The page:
Capital trading was modeled explicitly in this study. 7 Such trading enables firms to add or delete produc- tion facilities, and thus can be regarded as a partial merger or acquisition. Mergers and acquisitions (M&As) constitute a major method of industrial restructuring (UNCTAD, 2000) and are the quickest and least costly way to respond to external shocks such as trade liberalization. Waves of mergers have been documented as a consequence of trade liberalization and other such shocks (Mitchell and Mulherin, 1996). Breinlich (2008) found that the Canada-United States Free Trade Agreement of 1989 increased domestic Canadian M&A activity by over 70%. Using data on Swedish firms for the period 1980-1996, Greenaway, Gullstrand and Kneller (2008) have shown that intensified international competition induced M&As. Maksimovic and Phillips (2001) contended that “industry shocks alter the value of the assets and create incentives for trans- fers to more productive uses”, and they showed that productive assets tend to move from less efficient to more efficient firms when an industry undergoes a positive demand shock. Our analysis has now provided a theoretical explanation for these empirical findings.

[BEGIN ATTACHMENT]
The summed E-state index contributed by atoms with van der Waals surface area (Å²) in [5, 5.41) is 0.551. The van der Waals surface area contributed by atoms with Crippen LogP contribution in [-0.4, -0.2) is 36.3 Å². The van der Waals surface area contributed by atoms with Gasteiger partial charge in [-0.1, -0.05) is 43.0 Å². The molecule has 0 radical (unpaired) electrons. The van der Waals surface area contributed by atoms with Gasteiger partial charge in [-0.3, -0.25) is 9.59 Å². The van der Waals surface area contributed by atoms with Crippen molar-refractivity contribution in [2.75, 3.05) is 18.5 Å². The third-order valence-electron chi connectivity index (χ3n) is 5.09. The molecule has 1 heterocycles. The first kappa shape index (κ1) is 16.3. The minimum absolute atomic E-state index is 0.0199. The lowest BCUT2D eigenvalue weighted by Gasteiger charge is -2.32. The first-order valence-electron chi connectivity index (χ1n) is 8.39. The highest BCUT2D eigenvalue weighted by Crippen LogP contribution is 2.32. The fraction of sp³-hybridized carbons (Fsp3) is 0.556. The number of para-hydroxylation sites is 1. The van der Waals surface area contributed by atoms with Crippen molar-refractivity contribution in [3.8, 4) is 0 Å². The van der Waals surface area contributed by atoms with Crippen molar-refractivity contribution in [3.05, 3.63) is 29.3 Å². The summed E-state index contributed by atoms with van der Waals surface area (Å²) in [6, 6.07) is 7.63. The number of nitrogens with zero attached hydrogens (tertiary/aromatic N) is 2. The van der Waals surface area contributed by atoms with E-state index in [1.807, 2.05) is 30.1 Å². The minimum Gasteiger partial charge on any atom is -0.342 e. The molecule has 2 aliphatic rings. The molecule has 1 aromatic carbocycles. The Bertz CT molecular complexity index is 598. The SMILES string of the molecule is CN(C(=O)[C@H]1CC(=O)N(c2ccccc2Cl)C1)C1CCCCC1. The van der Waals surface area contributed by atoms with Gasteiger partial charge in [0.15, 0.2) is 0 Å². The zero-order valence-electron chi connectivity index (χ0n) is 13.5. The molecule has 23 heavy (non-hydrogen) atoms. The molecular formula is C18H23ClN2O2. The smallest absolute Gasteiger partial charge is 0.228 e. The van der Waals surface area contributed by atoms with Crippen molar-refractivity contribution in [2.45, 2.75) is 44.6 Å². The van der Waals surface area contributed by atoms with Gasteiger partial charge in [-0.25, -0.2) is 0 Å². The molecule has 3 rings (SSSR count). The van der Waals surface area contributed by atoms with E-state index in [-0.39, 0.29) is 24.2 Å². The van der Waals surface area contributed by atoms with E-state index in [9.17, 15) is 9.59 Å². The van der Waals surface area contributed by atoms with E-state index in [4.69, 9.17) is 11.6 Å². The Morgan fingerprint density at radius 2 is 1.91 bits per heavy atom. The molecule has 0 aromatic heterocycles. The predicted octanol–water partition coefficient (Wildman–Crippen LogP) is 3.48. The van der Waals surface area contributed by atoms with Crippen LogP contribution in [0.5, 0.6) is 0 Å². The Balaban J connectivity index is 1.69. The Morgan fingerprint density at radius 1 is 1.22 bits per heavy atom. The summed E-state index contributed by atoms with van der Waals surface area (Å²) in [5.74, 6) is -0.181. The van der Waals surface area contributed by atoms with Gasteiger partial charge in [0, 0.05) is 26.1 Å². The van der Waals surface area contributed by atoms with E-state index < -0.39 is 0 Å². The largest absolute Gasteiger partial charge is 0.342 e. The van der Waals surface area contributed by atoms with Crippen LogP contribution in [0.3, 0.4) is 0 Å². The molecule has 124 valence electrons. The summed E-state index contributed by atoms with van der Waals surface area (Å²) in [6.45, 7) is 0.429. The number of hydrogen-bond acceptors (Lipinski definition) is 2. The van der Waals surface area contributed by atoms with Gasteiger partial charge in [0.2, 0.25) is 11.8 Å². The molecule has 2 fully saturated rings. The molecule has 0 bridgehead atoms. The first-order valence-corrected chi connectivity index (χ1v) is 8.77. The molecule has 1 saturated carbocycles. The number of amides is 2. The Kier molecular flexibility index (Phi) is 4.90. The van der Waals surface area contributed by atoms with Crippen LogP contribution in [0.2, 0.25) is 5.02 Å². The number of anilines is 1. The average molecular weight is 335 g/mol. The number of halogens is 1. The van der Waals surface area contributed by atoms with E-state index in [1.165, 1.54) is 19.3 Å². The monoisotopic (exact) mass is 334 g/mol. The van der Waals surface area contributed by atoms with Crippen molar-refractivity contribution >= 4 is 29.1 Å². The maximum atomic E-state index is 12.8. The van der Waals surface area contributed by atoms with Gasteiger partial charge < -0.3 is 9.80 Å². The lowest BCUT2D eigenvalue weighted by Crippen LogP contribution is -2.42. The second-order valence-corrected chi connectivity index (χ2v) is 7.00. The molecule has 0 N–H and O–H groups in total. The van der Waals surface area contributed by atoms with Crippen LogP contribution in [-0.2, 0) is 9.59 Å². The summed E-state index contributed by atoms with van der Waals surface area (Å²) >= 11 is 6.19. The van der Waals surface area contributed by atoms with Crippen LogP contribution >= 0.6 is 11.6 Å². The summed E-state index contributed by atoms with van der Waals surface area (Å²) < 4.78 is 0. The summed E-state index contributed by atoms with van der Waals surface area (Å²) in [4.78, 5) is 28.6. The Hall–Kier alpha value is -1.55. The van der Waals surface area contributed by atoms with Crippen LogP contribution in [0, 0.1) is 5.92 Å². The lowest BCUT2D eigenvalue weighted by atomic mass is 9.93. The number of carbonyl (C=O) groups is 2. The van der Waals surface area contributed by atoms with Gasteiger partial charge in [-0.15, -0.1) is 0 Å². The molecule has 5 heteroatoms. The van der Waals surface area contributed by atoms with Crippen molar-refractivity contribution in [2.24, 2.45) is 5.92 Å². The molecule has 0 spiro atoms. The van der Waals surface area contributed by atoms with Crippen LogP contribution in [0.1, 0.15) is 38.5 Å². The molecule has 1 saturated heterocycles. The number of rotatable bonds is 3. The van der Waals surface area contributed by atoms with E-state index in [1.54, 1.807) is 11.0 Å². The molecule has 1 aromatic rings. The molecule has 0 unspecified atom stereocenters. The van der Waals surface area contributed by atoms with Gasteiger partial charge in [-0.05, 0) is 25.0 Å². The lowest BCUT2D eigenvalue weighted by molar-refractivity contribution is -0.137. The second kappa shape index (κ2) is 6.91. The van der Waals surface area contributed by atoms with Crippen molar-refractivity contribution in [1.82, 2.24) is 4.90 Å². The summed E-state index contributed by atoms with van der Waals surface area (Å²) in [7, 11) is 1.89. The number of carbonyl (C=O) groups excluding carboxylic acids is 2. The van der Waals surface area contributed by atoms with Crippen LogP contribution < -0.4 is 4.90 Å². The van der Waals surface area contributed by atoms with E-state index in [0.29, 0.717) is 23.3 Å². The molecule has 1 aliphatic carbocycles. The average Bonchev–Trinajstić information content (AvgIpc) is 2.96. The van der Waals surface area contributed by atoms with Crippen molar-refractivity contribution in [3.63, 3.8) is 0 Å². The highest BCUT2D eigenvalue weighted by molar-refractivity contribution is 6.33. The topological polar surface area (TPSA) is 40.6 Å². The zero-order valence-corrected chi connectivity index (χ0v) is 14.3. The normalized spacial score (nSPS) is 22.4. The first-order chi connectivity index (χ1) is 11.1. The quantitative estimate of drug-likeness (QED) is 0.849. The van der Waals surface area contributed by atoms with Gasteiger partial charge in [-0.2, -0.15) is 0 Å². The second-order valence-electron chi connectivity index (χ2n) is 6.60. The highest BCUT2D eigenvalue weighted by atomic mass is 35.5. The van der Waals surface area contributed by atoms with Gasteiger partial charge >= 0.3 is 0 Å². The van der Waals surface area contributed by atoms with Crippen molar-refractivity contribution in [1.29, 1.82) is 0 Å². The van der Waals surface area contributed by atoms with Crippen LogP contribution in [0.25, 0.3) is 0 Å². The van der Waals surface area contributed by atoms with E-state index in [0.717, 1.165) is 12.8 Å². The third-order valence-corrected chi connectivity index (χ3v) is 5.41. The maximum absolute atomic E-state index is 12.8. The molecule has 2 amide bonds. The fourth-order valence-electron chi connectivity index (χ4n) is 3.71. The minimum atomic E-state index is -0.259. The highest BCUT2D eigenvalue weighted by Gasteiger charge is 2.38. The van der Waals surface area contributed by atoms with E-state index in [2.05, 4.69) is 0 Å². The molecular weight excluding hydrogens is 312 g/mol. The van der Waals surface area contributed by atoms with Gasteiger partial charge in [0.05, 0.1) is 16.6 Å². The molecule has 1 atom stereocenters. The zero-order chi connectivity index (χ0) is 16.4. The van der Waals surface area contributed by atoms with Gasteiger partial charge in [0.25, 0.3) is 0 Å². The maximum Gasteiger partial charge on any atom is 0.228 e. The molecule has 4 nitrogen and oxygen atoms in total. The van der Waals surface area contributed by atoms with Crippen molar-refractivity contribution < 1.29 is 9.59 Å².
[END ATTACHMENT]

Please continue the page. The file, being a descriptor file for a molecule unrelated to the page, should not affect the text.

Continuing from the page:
Based on the theory of capitalstructure, the paper combines specification analysis with empiricalanalysis to discuss the factors which affecting the capitalstructure of the pharmaceutical industry and its influence. The essay constructs a panel data model to study the selected financial data of 119pharmaceuticallisted companies from 2010 to 2013. The results show that the size of enterprises and collateral value are positively related to capitalstructure; profitability, debt paying ability and ownership concentration are negatively correlated to the capitalstructure; development ability, tax shield effect of debt and operational ability are not significantly related to the capitalstructure. Finally, according to the current situation of the pharmaceutical regulation and the characteristics of pharmaceutical, this paper proposes some suggestions on how to optimize the enterprise’s capitalstructure.